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F1 Opinion 29

Alan Jones on the modern F1 driver

We’ve seen the Grand Prix cars testing at Jerez, and in Barcelona, but we don’t really have a lot to go on ahead of the first race in Melbourne.

Elsewhere, we’ve had some good debates about Bahrain, and aired our views on the state of the nation as we see it ahead of another season.

So, let me tell you about a telephone call. Every now and then, first thing in the morning, or last thing at night, I decide to have a gossip with a racer who lives way outside my time zone. A favourite of mine is Alan Jones. The Aussie is not everyone’s cup of tea but I’ve always liked him. You know where you stand with Jonesy. Ask Carlos Reutemann.

opinion  Alan Jones on the modern F1 driverThis week we covered a few random topics as he took a break between functions at the Clipsal 500 in Adelaide. No doubt the corporate guests were richly and colourfully entertained. Anyway, I wondered what he thought about the way Grand Prix racing has changed, in particular the type of characters we have at the front of the grid these days?

No doubt you will have your own views, and please express them later, but here’s a cleaned-up version of what the 1980 World Champion had to say two weeks before the guys arrive in Albert Park.

“They’re all a bit precious now, aren’t they?” he offers for openers. You can hear the grin. “I mean, if they get brought up in front of the stewards, they bring along their barristers and their technicians, crying and all that carry-on. When I was racing, if someone did the wrong thing by you, then you’d put his name in your little book and get even later on. Give him back something to think about. Now they moan about having their lap messed up or there’s blocking or something – well, we used to make our own arrangements, you know? Maybe we need a few more big characters, if you know what I mean.” Yes, I do, and one of the good things about Mr Jones is that he would say this if they were standing next to him.

opinion  Alan Jones on the modern F1 driverI’m not sure I’d describe Signor Alonso as precious, but we know what he means. Trouble is, we all love motor racing and we don’t stop being enthralled because, for us, the sport is a passion, almost a drug if you like. I do not take kindly to those who say “F1 is boring”. No, it is not boring, it is just very different from how it used to be.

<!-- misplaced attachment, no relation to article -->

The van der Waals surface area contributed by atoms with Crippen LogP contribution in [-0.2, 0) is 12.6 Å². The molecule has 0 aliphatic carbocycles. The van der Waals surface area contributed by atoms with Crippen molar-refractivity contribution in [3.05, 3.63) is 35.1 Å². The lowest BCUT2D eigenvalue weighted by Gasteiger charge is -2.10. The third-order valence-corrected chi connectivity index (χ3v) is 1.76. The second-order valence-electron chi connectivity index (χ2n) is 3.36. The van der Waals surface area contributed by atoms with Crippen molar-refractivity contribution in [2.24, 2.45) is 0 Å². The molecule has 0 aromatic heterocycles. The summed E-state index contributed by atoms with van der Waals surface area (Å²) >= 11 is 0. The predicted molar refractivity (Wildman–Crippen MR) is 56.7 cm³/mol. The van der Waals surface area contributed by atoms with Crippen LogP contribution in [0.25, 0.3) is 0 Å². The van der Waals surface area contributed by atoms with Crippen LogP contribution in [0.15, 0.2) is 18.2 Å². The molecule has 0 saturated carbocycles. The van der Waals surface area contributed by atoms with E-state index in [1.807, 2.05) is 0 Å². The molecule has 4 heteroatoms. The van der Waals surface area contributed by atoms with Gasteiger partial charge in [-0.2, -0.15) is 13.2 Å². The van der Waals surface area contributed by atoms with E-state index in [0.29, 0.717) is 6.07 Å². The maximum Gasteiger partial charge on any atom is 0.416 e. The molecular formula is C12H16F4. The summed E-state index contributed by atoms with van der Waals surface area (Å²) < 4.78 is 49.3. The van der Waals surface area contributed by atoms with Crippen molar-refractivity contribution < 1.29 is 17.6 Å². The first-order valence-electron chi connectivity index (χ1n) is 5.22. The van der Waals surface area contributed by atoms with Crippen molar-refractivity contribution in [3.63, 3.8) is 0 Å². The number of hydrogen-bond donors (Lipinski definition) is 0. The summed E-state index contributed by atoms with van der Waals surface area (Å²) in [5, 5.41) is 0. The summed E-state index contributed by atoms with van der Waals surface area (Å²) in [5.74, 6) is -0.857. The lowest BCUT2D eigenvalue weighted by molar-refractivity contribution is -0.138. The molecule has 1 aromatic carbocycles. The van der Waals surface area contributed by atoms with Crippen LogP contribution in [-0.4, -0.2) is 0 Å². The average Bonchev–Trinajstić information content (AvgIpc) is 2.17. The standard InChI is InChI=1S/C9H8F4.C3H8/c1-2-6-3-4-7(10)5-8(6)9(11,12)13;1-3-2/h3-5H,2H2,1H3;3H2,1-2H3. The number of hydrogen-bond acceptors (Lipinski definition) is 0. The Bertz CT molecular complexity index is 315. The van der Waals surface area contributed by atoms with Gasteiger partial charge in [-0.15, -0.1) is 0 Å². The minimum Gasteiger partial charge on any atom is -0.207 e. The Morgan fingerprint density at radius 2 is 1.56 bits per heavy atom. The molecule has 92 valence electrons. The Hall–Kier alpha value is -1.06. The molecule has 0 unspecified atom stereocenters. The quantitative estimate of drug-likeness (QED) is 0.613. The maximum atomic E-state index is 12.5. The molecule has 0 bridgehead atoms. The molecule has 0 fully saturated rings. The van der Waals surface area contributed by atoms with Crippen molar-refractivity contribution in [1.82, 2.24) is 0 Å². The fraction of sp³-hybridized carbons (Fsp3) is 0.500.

This year, with six World Champions on the grid, the racing will not be boring. Even if one of them runs away, like Vettel last year, it is still fascinating. There’s always something intriguing, or interesting, going on at this rarefied level of motor racing. But yes, life has changed, and political correctness, health and safety, bureaucracy and gigantic sums of money have done little to help. As in our daily lives.

As I said earlier, you will have your own views and this is an open forum for those who have a passion for the sport. Say what you think, keep it legal, and let’s have plenty of good debate as the season gets underway.

Add your comments

29 comments on Alan Jones on the modern F1 driver

  1. Lewis Lane, 2 March 2012 11:55

    Everything’s far too corporate these days, the sponsors are bigger and the money’s bigger, so the drivers are on too much on a leash to express their opinions, in case they upset somebody. I’m sure the characters are there – they’re just kept in boxes. The only man who seems prepared to express his opinion strongly and eloquently is Mark Webber, so there must be something in the water down there.. I for one, admire him for doing it. And DC sometimes says what he thinks – now he’s retired. Looking at AJ’s view, it’s a bit of a shame Tony Stewart didn’t get a crack at F1..

  2. chris b, 2 March 2012 21:23